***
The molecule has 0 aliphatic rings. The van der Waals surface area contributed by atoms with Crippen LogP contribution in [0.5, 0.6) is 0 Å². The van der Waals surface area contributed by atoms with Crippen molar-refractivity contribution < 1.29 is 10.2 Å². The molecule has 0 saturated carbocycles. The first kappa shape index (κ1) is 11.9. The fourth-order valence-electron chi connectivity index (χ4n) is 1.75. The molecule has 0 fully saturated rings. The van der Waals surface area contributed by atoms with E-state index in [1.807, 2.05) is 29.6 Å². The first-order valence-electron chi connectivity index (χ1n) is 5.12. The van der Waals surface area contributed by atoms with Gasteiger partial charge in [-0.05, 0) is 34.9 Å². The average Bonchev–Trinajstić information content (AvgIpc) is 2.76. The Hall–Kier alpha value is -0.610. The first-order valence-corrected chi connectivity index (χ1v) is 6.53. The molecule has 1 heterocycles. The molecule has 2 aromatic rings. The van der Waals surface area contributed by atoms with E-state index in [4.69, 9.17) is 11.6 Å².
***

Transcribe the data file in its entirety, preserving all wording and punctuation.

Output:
The molecule has 0 aliphatic rings. The van der Waals surface area contributed by atoms with Crippen LogP contribution in [0.5, 0.6) is 0 Å². The van der Waals surface area contributed by atoms with Crippen molar-refractivity contribution < 1.29 is 10.2 Å². The molecule has 0 saturated carbocycles. The first kappa shape index (κ1) is 11.9. The fourth-order valence-electron chi connectivity index (χ4n) is 1.75. The molecule has 0 fully saturated rings. The van der Waals surface area contributed by atoms with E-state index in [1.807, 2.05) is 29.6 Å². The first-order valence-electron chi connectivity index (χ1n) is 5.12. The van der Waals surface area contributed by atoms with Gasteiger partial charge in [-0.05, 0) is 34.9 Å². The average Bonchev–Trinajstić information content (AvgIpc) is 2.76. The Hall–Kier alpha value is -0.610. The first-order valence-corrected chi connectivity index (χ1v) is 6.53. The molecule has 1 heterocycles. The molecule has 2 aromatic rings. The van der Waals surface area contributed by atoms with E-state index in [4.69, 9.17) is 11.6 Å².